An animal charity that provides therapeutic interaction sessions for children and young people with learning difficulties has had a water supply installed.
The Lylac Ridge Animal Learning Centre, in Risca, received a £25,900 grant from the EU-funded South East Wales Community Economic Development Programme to install the supply.
The grant also supported new field shelters and IT and classroom equipment.
The new mains supply means the centre’s 100 animals, that include goats, ducks, chinchillas and chipmunks now have fresh drinking water.
Lylac Ridge Business Manager, Jakki Raynel, said: “Life for us and the participants would mean transporting water to the project or praying for rain so that we could harvest the water.
“The hot summer last year was really hard for us – we ran out of harvest water quickly and our animals needed double the normal amount.
“Having mains water, which seemed unachievable at one point, is like being at the end of a rainbow with a constant pot of gold.”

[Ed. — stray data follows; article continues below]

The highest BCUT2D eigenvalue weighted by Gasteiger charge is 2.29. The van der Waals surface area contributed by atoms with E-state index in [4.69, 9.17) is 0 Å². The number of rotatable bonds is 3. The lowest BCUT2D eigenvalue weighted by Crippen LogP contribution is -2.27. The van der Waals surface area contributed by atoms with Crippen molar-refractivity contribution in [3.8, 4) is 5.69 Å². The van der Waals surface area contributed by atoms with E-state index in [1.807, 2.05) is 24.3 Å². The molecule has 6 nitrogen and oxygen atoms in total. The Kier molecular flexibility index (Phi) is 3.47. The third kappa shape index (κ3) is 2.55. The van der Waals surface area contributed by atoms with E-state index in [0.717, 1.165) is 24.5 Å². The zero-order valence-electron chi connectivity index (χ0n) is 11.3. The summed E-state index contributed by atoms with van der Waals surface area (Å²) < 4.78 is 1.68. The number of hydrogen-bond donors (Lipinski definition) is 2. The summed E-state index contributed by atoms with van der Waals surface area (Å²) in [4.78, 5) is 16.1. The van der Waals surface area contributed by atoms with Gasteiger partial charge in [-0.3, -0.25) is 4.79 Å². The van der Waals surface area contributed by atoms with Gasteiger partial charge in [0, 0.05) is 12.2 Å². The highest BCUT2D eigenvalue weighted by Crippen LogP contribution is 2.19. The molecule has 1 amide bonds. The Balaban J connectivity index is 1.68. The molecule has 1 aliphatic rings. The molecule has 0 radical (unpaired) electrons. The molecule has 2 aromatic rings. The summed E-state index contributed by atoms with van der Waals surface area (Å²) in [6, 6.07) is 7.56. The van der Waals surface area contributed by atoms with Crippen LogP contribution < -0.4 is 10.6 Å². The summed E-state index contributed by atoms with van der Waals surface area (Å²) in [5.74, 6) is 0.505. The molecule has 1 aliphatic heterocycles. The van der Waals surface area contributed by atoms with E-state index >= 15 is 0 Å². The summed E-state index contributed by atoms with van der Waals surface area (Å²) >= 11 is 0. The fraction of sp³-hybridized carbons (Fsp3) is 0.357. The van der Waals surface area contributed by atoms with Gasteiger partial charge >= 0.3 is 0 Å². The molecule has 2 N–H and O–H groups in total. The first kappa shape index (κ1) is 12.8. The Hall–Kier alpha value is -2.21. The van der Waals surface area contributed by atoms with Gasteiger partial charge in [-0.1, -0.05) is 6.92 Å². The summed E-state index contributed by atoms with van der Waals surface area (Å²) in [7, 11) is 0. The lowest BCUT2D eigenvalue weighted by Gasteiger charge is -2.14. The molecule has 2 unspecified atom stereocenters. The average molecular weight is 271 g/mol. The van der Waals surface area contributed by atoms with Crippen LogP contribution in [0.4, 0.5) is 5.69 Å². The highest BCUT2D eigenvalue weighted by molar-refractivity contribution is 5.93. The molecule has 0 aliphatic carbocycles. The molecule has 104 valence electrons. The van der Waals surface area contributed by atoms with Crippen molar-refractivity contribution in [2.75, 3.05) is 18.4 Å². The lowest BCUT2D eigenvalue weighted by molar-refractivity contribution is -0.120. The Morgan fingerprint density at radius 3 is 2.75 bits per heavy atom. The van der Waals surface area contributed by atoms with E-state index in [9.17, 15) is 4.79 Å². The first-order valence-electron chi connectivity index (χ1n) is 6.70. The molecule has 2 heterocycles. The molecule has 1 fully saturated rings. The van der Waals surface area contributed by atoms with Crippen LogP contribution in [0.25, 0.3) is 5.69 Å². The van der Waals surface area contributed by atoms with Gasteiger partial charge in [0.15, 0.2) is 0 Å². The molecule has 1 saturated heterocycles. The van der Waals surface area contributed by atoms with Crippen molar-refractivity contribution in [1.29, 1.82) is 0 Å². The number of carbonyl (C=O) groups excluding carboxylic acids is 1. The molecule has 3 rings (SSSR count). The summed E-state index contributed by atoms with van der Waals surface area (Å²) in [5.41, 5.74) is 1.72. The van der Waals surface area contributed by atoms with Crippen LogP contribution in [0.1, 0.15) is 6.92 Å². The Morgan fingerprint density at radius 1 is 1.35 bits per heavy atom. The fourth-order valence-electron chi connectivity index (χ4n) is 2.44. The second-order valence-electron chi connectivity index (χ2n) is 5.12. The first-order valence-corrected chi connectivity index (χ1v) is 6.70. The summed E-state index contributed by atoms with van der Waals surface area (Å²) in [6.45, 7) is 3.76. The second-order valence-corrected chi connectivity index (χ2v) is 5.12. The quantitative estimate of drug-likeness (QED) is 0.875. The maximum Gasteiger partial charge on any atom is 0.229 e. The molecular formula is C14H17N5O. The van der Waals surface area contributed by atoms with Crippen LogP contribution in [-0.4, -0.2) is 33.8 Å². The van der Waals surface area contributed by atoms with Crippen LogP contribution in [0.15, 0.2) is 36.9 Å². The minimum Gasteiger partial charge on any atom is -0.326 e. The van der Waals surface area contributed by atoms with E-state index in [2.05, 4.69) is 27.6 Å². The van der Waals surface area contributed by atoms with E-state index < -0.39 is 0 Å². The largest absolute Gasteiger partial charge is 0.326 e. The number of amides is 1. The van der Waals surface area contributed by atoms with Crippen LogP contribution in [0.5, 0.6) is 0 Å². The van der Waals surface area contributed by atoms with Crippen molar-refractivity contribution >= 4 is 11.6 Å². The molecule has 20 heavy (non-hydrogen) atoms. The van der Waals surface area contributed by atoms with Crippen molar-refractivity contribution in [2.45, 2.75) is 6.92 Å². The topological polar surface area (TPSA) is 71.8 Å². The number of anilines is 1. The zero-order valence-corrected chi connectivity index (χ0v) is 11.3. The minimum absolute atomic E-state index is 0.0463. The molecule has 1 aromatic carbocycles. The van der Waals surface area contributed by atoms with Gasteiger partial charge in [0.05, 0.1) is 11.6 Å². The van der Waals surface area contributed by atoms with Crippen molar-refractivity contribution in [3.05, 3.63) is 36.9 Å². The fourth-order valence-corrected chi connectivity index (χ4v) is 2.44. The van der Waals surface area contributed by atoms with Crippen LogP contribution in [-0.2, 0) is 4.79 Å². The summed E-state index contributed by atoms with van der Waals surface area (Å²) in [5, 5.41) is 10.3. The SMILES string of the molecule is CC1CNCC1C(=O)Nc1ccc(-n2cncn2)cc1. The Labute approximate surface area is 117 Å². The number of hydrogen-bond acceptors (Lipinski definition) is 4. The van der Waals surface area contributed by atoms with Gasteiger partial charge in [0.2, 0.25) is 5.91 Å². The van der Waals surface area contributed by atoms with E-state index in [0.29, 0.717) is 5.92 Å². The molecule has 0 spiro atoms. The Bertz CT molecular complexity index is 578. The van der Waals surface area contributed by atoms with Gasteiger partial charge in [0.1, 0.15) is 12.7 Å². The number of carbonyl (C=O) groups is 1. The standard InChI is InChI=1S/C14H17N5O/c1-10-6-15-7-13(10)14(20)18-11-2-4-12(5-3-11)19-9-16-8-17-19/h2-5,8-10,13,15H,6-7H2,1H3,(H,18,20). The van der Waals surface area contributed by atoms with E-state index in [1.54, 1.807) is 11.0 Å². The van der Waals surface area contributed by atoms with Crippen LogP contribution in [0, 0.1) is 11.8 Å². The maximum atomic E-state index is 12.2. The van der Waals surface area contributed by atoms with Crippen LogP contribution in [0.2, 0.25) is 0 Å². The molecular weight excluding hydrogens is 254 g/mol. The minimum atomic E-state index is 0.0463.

Lylac Ridge own four acres of land and manage 16 acres for Caerphilly County Borough Council at Dan-y-Graig.
The centre provides qualifications for young people with additional learning needs, in animal care, horticulture and woodland skills and gives the opportunity for children to learn about animals and the environment they live in.
Sharon Peters, Caerphilly County Borough Council’s Social Economy Development Officer, said: “Lylac Ridge aims, through animal intervention, to tackle issues of education and exclusion among young people with limited social skills, raise an awareness and understanding of alternative education and enable young people to interact with others and build their confidence and self-esteem.
“These transferable skills can then be harnessed to address issues and situations the young person needs to control, such as anger management and behaviour issues.”
Among the young people the social enterprise has helped is 20-year-old Jaimie.
Before she arrived she had few social skills, difficulty following instructions and rarely left the house without her mother.
Today Jaimie is much more independent and goes to the farm every Sunday to feed, water and clean out the animals.
She also raises her own chickens and runs a small business selling their eggs.